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Top 10 Background Screening Trends in 2014
 

By Lester Rosen  1/13/2014
 

The “Ban the Box” movement to eliminate questions about criminal records on initial job applications to give ex-offenders a more-level playing field when looking for work tops the 2014 list.

The top ten trends to follow in 2014:

1. Ban the Box: The “Ban the Box” movement that seeks to eliminate questions about past criminal conduct on initial job applications is quickly heading toward becoming a national standard and will be a hot issue for employers in 2014. The “box” refers to where an applicant is asked to answer “yes” or “no” about a criminal past. The idea is that asking about criminal records upfront serves as a potential early knock-out punch for ex-offenders that may otherwise be qualified.

2. Updated EEOC Guidance on Use of Criminal Records: The updated guidance on the use of criminal records in hiring decisions issued by the U.S. Equal Employment Opportunity Commission (EEOC) on April 25, 2012, carries the potential to impact the hiring processes of every employer and human resources professional in the United States in 2014 and beyond. Although not a law or legally enforceable regulation, it is critical for employers to understand the guidance since it shows how the EEOC interprets the use of criminal records.

3. Commercial Criminal Databases Becoming More Controversial: The use of commercial criminal databases and cheap “do it yourself” background check web sites will be the focus of increased scrutiny and controversy in 2014 as employers face more risk when screening job applicants as the demand for accuracy in background check reports rises.

4. Class-Action Lawsuits for Failing to Perform Background Checks Properly: Given the need for employers to exercise due diligence in hiring and at the same time comply with the complex legal environment regulating hiring, employers can expect to see an increase in legal actions in 2014—including class-action lawsuits—for failing to perform proper background checks or failing to do them right.

5. Use of NAPBS Accredited Background Screening Firms: Given the increasingly complex legal environment, employers in 2014 will be faced with the challenges of ensuring that a background screening provider utilizes best practices to be in compliance with the Fair Credit Reporting Act (FCRA), the EEOC guidance for the use of criminal records, and applicable state laws as well as accuracy. The National Association of Professional Background Screeners (NAPBS) has introduced a rigorous accreditation program for screening firms that is confirmed by an onsite independent auditor and is a way to ensure an employer is dealing with a knowledgeable professional.

6. Identity Theft and Offshoring: Employers in the United States are coming under increased pressure to protect the personally identifiable information (PII) of job applicants due to increased media focus on identity theft and the “offshoring” of information gathered for background checks overseas beyond U.S. privacy laws. In 2014 employers may need to closely examine their processes in the area of protecting PII when it comes to background checks.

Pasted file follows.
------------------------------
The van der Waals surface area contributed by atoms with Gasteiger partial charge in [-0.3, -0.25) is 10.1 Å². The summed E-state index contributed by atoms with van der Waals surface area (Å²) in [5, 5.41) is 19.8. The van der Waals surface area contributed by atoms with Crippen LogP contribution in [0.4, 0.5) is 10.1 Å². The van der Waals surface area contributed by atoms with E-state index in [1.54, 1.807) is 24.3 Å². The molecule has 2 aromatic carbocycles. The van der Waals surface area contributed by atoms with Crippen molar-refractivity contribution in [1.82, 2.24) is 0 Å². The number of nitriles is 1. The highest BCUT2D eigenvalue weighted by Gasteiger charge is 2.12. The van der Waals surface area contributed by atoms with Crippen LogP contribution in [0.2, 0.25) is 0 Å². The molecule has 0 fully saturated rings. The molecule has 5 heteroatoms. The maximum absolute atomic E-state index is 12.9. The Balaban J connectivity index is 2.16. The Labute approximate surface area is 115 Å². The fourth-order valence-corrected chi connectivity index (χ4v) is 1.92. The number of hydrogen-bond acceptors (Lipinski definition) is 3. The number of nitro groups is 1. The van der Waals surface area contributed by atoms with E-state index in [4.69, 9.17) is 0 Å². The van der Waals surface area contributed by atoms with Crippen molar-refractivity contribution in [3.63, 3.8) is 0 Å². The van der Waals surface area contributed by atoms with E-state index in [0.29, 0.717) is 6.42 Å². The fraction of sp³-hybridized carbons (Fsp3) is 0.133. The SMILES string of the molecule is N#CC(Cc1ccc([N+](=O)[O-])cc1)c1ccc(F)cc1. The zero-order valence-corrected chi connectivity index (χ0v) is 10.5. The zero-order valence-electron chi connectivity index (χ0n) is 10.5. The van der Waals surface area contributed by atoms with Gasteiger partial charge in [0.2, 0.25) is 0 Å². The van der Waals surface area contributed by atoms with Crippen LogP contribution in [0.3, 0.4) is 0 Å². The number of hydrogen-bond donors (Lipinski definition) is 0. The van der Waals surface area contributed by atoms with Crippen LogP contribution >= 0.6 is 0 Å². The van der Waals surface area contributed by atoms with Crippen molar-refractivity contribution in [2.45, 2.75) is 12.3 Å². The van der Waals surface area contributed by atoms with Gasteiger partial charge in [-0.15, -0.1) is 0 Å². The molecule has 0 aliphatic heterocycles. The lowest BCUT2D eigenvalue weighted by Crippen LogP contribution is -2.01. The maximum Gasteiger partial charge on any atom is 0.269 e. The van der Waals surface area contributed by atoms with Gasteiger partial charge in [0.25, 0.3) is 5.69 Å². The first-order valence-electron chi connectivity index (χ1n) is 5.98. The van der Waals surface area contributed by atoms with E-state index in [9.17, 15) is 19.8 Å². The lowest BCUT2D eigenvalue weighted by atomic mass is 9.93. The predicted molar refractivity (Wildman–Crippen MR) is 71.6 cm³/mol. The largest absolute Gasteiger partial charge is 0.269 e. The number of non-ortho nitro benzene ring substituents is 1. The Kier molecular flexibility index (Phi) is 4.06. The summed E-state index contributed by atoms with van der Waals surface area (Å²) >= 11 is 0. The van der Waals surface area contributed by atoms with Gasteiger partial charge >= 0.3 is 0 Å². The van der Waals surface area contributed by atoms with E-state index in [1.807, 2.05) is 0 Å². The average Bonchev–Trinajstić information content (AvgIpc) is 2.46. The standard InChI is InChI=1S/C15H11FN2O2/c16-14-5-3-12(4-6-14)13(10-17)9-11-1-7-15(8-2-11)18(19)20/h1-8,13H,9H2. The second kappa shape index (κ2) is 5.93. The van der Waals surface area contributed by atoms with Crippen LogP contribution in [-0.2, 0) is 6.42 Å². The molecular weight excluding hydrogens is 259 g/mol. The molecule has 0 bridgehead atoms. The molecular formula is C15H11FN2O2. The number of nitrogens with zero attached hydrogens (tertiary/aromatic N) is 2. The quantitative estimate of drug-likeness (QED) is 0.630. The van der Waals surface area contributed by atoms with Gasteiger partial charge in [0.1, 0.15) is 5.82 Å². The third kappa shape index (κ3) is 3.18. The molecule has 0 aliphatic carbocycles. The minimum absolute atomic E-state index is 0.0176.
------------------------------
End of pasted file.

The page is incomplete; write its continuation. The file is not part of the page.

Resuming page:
7. Social Network Searches Being Used Less: While a hot topic in past years has been the use of the Internet to help with employee selection through social media background checks, it appears that this trend is fading fast for a number of reasons. As a result, social network searches will diminish as a tool for background checks but will grow for purposes of recruiting and sourcing as well as employer branding.

8. Credit Reports Becoming Disfavored Tool: Employers should generally approach the use of credit reports for employment purposes with great caution, carefully examining if such use is regulated by state law, is relevant to the job, and be on the lookout for potential future restrictions in 2014 as credit report checks continue to become a disfavored tool that could potentially disappear from the hiring landscape.

9. International Background Checks: In 2014, the use of international background checks will increase as employers both open offices outside of the U.S. and hire people who have spent time abroad. With nearly 250 political entities in the world, each country is an adventure when it comes to background checks and employers cannot assume that screening internationally is the same as domestic U.S. processes.

10. Technology: Technology will continue to decrease time and effort needed for background checks in 2014. In the coming year, employers can expect to see even more robust applicant generated report (AGR) systems where applicants perform the data entry and also integration with applicant tracking systems (ATS) where employers can simply click a button and be done.

Lester Rosen is an attorney and the CEO of Employment Screening Resources, a background screening firm. He is also the author of The Safe Hiring Manual (Facts on Demand Press, 2012), a comprehensive guide on employment screening.

Republished with permission. © 2014 ESR. All rights reserved.

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